7 reasons your training SUCKS. Stop the suckage and be awesome. This is part 2 of a 2 article series, covering 4 more reasons your training SUCKS and some things you do to stop the bleeding and get more awesome NOW.
If you missed part 1, you can check it out Part 1 HERE.
4. You don’t do any conditioning
If you want to be a badass, you’ve got to be able to sustain high-level efforts. No one remembers the guys who made one good play in high school and got winded.
They remember those that are able KICK ASS over, and over, and over.
You can all it any number of things: conditioning, fitness, work capacity or GPP; it doesn’t matter. The important thing is that having higher levels of conditioning will allow you to put more into your training, recover from that training more efficiently, and improve the rate of your results over time.
Being in shape is always awesome–DO IT!
5. All you ever do is conditioning
On the other side of the coin, if all you do is run or if all your workouts are “conditioning” based (like many Crossfit programs) you probably also SUCK.
Improved strength is something that literally every type of athlete can benefit from, and it’s a sure-fire way to get weak athletes faster, more explosive and better at their sport.
If all you’re doing is “conditioning” work, you’re not giving your body a chance to reap the benefits of the any strength work.
Being strong is AWESOME. Don’t be afraid of it. Jim Wendler’s KICK ASS 5/3/1 shows exactly how to structure your training with the perfect blend of strength and conditioning. Check it out!
6. You max out every time you train
This is a HUGE pet peeve of mine.
Walk into any high school weight room on a daily basis, and odds are, if the kids are left to lift on their own, you will see the same thing every single day.
Kids will literally “max out” every day, working up to see if they can hit a certain weight for the day, fail, and have their buddy do a power curl with weight… all the while shouting “ALL YOU, BRO!!!”
No. F*** that.
Training hard is GREAT and NECESSARY, but you’ve got to train smart. Train to “stimulate, not annihilate”. Do that for 6 weeks and soon you’ll be around you’re old max in warm-ups instead of being stapled to the bench.
Be realistic about what you can do, drop the ego, and make PROGRESS.
7. You always use the same “tools”
Here’s a confession. I’ve performed nearly all of the 7 screw-ups at one time or another, and this one is no different.
I know a lot of times in the past I would get into the habit of only doing barbell lifts. I would ignore bodyweight movements, dumbell work, kettlebells, or even things like sprinting and sprinting and jumping.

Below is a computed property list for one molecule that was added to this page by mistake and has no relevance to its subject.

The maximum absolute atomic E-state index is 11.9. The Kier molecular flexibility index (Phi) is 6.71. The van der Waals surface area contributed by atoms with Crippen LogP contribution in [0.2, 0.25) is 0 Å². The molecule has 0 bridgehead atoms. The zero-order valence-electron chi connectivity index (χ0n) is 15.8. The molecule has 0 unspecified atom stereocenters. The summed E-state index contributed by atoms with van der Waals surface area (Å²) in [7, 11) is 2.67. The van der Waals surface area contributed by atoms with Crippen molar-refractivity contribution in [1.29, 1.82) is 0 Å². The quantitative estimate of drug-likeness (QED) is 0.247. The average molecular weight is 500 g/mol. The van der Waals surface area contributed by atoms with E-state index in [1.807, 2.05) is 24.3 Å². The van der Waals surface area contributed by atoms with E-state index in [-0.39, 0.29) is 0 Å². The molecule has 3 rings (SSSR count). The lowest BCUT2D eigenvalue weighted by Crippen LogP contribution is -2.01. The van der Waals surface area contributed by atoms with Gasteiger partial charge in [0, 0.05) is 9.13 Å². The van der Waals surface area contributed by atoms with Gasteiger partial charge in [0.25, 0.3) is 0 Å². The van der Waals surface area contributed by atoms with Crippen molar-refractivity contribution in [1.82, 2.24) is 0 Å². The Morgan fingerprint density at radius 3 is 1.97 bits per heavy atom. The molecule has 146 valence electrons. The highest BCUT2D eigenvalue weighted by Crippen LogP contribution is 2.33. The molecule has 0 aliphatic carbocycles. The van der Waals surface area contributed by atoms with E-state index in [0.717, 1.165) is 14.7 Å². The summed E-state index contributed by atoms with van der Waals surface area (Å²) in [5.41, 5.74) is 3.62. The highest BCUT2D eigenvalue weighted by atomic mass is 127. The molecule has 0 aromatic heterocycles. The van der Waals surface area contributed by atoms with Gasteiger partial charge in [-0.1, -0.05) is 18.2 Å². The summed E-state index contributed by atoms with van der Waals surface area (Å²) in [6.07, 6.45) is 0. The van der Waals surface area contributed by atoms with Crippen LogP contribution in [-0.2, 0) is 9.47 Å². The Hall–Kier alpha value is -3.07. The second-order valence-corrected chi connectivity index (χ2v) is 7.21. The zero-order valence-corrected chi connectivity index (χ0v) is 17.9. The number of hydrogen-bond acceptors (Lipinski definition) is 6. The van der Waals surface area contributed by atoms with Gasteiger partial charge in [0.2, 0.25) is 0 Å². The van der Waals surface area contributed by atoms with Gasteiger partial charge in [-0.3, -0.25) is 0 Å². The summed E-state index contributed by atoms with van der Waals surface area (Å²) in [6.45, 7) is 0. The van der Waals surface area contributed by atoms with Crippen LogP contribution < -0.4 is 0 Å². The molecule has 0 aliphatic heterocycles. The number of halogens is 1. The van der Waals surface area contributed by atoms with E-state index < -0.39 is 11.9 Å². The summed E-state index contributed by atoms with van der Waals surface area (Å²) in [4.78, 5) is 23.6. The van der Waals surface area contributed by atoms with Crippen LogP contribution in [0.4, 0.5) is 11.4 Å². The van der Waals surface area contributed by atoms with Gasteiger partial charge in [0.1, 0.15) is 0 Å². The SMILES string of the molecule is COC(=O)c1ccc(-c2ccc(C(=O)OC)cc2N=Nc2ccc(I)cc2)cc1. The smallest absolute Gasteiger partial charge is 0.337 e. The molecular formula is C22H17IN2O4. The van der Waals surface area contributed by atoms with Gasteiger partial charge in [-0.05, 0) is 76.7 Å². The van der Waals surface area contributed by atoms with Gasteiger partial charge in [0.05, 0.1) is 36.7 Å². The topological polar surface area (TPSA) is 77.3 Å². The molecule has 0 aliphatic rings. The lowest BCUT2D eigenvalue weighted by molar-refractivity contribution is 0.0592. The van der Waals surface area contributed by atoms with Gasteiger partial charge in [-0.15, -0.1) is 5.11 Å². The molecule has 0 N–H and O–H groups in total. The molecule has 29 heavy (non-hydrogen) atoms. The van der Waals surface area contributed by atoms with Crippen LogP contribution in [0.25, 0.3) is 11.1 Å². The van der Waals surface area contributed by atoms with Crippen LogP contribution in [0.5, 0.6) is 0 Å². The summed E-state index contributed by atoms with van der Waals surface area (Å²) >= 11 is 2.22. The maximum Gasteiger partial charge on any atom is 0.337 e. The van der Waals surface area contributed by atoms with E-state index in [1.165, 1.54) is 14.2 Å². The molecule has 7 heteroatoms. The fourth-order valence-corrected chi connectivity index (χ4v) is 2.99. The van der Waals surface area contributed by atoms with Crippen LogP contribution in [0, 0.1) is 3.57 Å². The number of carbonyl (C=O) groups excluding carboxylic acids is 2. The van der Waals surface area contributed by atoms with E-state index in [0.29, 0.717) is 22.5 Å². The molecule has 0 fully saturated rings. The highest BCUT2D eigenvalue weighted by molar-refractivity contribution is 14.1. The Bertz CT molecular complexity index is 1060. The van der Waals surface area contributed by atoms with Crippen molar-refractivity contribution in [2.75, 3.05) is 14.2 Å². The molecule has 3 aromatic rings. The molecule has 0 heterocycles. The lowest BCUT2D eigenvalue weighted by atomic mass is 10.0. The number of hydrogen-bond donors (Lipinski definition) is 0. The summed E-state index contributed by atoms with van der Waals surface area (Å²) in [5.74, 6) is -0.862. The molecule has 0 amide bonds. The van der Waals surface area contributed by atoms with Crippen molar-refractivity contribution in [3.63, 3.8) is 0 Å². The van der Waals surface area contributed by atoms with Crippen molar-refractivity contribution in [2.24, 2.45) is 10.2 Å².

Here’s the thing–mixing things up from time to time (every 3-4 weeks) can GREATLY accelerate your progress.
Spend 3-4 weeks with a regular barbell bench press being your main movement for upper body strength, trying to break records (rep or weight records) every week, then switch it up and do chain pushups or dumbell incline press as your main movement for 3-4 weeks.
Mix it up and be creative. This can keep things interesting and will keep you breaking records every week.
For example… Let’s say Monday is your max-effort upper body day (where you’re focusing on maximal strength).
On week one you’d work up to a heavy set of 5 on barbell bench press (“set the bar”, so to speak), and on week 2 you’d try to break your “record” from week 1, and so on. On week 4, you’d pick another “main movement” and repeat the cycle.
After a few cycles you’d return to the barbell bench press stronger than ever.
Mix it up, have some fun, break records, and BE AWESOME.
BONUS (7A): You don’t do any (or enough) bodyweight training
On the same topic as number 7, WAY too many people neglect bodyweight training in their programs. And if they DO do bodyweight training, they don’t know how to progress if it’s too easy or REGRESS if it’s too hard.
It’s not as simple as just adding or subtracting reps–there’s a LOT more to it than that, and if you’re not capitalizing on it, you’re missing out on some HUGE results.
I don’t agree with everything Paul “Coach” Wade says, but his Convict Conditioning is EASILY one of the most influential and USEFUL books on training I’ve ever read.
Check it out by clicking the link here: Convict Conditioning
Drop a comment and let me know what you think–did I miss anything, do you disagree? Let me know here or on the facebook page.
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Also, be sure to check out the recent training montage with footage from the Underground Strength Certification in New Jersey from this past weekend–it’s SICK!